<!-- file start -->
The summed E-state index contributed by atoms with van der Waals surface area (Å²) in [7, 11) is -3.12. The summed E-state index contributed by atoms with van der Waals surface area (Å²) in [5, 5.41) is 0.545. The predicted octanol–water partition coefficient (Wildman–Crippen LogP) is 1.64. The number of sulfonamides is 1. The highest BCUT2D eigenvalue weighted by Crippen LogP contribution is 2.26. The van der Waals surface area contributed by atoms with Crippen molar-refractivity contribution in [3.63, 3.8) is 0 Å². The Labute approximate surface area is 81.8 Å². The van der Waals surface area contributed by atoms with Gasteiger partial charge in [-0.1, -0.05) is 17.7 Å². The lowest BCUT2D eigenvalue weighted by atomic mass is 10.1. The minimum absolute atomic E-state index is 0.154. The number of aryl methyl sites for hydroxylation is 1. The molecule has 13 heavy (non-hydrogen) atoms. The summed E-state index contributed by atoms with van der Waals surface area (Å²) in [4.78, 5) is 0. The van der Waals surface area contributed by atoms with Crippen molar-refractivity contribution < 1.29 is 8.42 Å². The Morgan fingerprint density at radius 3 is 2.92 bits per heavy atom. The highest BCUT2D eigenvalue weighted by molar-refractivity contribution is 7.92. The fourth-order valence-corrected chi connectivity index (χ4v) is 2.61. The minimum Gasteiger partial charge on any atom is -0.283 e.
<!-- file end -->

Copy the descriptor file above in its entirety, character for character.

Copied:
The summed E-state index contributed by atoms with van der Waals surface area (Å²) in [7, 11) is -3.12. The summed E-state index contributed by atoms with van der Waals surface area (Å²) in [5, 5.41) is 0.545. The predicted octanol–water partition coefficient (Wildman–Crippen LogP) is 1.64. The number of sulfonamides is 1. The highest BCUT2D eigenvalue weighted by Crippen LogP contribution is 2.26. The van der Waals surface area contributed by atoms with Crippen molar-refractivity contribution in [3.63, 3.8) is 0 Å². The Labute approximate surface area is 81.8 Å². The van der Waals surface area contributed by atoms with Gasteiger partial charge in [-0.1, -0.05) is 17.7 Å². The lowest BCUT2D eigenvalue weighted by atomic mass is 10.1. The minimum absolute atomic E-state index is 0.154. The number of aryl methyl sites for hydroxylation is 1. The molecule has 13 heavy (non-hydrogen) atoms. The summed E-state index contributed by atoms with van der Waals surface area (Å²) in [4.78, 5) is 0. The van der Waals surface area contributed by atoms with Crippen molar-refractivity contribution < 1.29 is 8.42 Å². The Morgan fingerprint density at radius 3 is 2.92 bits per heavy atom. The highest BCUT2D eigenvalue weighted by molar-refractivity contribution is 7.92. The fourth-order valence-corrected chi connectivity index (χ4v) is 2.61. The minimum Gasteiger partial charge on any atom is -0.283 e.